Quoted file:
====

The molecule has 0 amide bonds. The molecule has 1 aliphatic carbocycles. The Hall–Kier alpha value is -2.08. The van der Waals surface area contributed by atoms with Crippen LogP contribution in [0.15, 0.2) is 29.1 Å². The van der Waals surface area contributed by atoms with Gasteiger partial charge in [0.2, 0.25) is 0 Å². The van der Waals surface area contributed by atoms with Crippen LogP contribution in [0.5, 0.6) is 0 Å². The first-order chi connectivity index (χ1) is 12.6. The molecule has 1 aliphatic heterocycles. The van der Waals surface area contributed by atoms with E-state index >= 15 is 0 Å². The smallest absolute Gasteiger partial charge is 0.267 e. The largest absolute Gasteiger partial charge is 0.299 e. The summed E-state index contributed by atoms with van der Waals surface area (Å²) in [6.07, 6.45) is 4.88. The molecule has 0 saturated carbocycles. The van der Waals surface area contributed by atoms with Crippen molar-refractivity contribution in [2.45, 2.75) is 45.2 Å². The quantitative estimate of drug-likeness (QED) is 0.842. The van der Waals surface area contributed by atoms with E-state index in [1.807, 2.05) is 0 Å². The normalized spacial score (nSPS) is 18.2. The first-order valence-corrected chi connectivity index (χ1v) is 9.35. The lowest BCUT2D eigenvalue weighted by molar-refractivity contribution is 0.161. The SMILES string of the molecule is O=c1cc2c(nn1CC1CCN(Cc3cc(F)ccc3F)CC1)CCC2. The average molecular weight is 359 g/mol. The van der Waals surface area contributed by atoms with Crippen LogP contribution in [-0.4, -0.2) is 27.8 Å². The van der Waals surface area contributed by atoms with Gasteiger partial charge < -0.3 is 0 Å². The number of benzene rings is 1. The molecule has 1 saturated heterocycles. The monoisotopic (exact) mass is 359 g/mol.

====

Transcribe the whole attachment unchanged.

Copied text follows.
The molecule has 0 amide bonds. The molecule has 1 aliphatic carbocycles. The Hall–Kier alpha value is -2.08. The van der Waals surface area contributed by atoms with Crippen LogP contribution in [0.15, 0.2) is 29.1 Å². The van der Waals surface area contributed by atoms with Gasteiger partial charge in [0.2, 0.25) is 0 Å². The van der Waals surface area contributed by atoms with Crippen LogP contribution in [0.5, 0.6) is 0 Å². The first-order chi connectivity index (χ1) is 12.6. The molecule has 1 aliphatic heterocycles. The van der Waals surface area contributed by atoms with E-state index >= 15 is 0 Å². The smallest absolute Gasteiger partial charge is 0.267 e. The largest absolute Gasteiger partial charge is 0.299 e. The summed E-state index contributed by atoms with van der Waals surface area (Å²) in [6.07, 6.45) is 4.88. The molecule has 0 saturated carbocycles. The van der Waals surface area contributed by atoms with Crippen molar-refractivity contribution in [2.45, 2.75) is 45.2 Å². The quantitative estimate of drug-likeness (QED) is 0.842. The van der Waals surface area contributed by atoms with E-state index in [1.807, 2.05) is 0 Å². The normalized spacial score (nSPS) is 18.2. The first-order valence-corrected chi connectivity index (χ1v) is 9.35. The lowest BCUT2D eigenvalue weighted by molar-refractivity contribution is 0.161. The SMILES string of the molecule is O=c1cc2c(nn1CC1CCN(Cc3cc(F)ccc3F)CC1)CCC2. The average molecular weight is 359 g/mol. The van der Waals surface area contributed by atoms with Crippen LogP contribution in [-0.4, -0.2) is 27.8 Å². The van der Waals surface area contributed by atoms with Gasteiger partial charge < -0.3 is 0 Å². The number of benzene rings is 1. The molecule has 1 saturated heterocycles. The monoisotopic (exact) mass is 359 g/mol.